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Friday, 1 January 2010

Indian military dream

THE latest statement by the Indian Army Chief, General Kapoor, that India could fight a two-front war with Pakistan and China at the same time and end it successfully within 96 hours is highly debateable and contentious. However, it is the mindset behind the statement that has dangerous implications and needs to be given serious consideration by Pakistan.
First, it reiterates India's desire to have a war fighting option within an overarching nuclearised environment. This was the logic behind its ColdStart strategy, where it envisaged commencing a rapid air ground-naval strike through Sindh into Pakistan so that it could capture some territory before the international community stepped in through the UN to prevent Pakistan from initiating a response  perhaps even a nuclear one. Now India has developed the strategy at multiple levels, including limited war. All this is being done to restore the viability of war in a nuclear context especially in the wake of its newly-embarked-upon missile defence programme. By making war a viable option, India is definitely playing a game of nuclear brinkmanship.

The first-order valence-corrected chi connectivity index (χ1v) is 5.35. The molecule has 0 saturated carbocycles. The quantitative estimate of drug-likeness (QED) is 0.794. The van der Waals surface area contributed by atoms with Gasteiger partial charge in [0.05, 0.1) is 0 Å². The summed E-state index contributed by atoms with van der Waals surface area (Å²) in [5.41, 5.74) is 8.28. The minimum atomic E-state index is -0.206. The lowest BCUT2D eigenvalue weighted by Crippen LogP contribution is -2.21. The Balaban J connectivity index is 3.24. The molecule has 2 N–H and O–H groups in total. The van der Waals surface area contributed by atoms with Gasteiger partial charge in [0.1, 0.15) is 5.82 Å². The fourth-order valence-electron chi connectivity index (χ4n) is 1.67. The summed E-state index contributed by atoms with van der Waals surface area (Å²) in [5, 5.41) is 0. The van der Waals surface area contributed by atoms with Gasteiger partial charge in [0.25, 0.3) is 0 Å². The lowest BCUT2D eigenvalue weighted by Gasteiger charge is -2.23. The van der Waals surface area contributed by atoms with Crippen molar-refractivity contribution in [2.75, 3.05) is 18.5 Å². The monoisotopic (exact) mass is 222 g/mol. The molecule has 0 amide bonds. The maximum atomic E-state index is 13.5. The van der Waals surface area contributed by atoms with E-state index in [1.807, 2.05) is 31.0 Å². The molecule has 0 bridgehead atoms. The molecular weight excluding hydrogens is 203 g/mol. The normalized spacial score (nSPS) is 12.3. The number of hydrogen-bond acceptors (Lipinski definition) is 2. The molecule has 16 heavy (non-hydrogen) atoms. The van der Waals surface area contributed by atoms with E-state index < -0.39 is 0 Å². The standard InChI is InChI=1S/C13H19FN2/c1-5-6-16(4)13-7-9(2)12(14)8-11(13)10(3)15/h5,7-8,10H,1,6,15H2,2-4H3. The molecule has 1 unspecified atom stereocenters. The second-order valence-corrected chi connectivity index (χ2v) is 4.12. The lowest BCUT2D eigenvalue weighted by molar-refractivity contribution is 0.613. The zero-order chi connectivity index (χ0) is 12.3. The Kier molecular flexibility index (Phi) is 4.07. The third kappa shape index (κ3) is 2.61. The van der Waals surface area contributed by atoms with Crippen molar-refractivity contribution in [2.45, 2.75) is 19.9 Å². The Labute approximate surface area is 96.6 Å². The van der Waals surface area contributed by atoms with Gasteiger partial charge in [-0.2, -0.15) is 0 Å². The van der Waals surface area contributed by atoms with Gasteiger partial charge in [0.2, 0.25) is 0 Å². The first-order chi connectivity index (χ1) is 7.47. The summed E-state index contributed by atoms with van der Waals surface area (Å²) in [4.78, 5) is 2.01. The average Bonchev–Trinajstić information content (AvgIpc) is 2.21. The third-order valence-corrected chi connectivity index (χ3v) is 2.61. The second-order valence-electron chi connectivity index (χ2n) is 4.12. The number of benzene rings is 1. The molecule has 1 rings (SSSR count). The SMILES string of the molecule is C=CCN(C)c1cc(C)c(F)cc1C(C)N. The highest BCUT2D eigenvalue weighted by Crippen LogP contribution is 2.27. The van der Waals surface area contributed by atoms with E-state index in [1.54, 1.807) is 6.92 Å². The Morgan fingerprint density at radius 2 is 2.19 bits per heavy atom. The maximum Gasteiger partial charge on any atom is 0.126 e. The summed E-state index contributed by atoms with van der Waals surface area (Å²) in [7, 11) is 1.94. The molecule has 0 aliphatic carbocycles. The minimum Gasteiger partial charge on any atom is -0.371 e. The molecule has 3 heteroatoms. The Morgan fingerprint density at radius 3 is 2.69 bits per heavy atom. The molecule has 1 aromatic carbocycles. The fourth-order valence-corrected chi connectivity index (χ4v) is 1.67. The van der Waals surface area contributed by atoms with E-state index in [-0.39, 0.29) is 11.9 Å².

Second, this latest exposition of Indian strategy makes it abundantly clear that the threat from India remains and has become even more severe. Therefore, it is not a responsible approach by Pakistan to move substantial forces away from the Eastern border at a time when Indian deployments are increasing along the same front and they are operationalising an offensive strategy.
Third, with this hostile approach, India has made clear its continuing hostility towards Pakistan and its aggressive designs. Under these circumstances, what good will dialogue resumption do. Dialogue simply for the sake of dialogue, while it does no harm, will achieve little in terms of conflict resolution. And this is certainly not the time to make the sort of concessions on trade routes to India that the present government is determined to make.